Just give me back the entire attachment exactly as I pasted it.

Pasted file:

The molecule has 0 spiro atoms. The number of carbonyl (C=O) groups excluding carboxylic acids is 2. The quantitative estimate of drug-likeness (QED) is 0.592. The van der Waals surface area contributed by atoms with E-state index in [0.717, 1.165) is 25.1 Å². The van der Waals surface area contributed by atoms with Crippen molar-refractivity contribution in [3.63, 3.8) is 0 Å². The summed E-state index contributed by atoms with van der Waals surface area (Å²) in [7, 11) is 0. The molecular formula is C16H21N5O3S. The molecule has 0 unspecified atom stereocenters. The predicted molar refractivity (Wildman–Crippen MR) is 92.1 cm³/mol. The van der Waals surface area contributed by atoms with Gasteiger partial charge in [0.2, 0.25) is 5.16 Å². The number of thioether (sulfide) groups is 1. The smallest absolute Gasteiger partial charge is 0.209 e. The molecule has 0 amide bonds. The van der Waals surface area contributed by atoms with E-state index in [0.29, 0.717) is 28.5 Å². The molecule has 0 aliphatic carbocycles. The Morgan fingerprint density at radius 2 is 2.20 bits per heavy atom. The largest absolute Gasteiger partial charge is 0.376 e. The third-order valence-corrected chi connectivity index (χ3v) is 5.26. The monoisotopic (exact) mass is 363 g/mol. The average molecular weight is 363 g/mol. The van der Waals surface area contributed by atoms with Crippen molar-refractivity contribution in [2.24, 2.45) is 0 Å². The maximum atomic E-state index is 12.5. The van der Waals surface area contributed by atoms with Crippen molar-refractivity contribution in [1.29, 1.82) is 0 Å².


The molecule has 0 spiro atoms. The number of carbonyl (C=O) groups excluding carboxylic acids is 2. The quantitative estimate of drug-likeness (QED) is 0.592. The van der Waals surface area contributed by atoms with E-state index in [0.717, 1.165) is 25.1 Å². The van der Waals surface area contributed by atoms with Crippen molar-refractivity contribution in [3.63, 3.8) is 0 Å². The summed E-state index contributed by atoms with van der Waals surface area (Å²) in [7, 11) is 0. The molecular formula is C16H21N5O3S. The molecule has 0 unspecified atom stereocenters. The predicted molar refractivity (Wildman–Crippen MR) is 92.1 cm³/mol. The van der Waals surface area contributed by atoms with Gasteiger partial charge in [0.2, 0.25) is 5.16 Å². The number of thioether (sulfide) groups is 1. The smallest absolute Gasteiger partial charge is 0.209 e. The molecule has 0 amide bonds. The van der Waals surface area contributed by atoms with E-state index in [0.29, 0.717) is 28.5 Å². The molecule has 0 aliphatic carbocycles. The Morgan fingerprint density at radius 2 is 2.20 bits per heavy atom. The largest absolute Gasteiger partial charge is 0.376 e. The third-order valence-corrected chi connectivity index (χ3v) is 5.26. The monoisotopic (exact) mass is 363 g/mol. The average molecular weight is 363 g/mol. The van der Waals surface area contributed by atoms with Crippen molar-refractivity contribution in [2.24, 2.45) is 0 Å². The maximum atomic E-state index is 12.5. The van der Waals surface area contributed by atoms with Crippen molar-refractivity contribution in [1.29, 1.82) is 0 Å².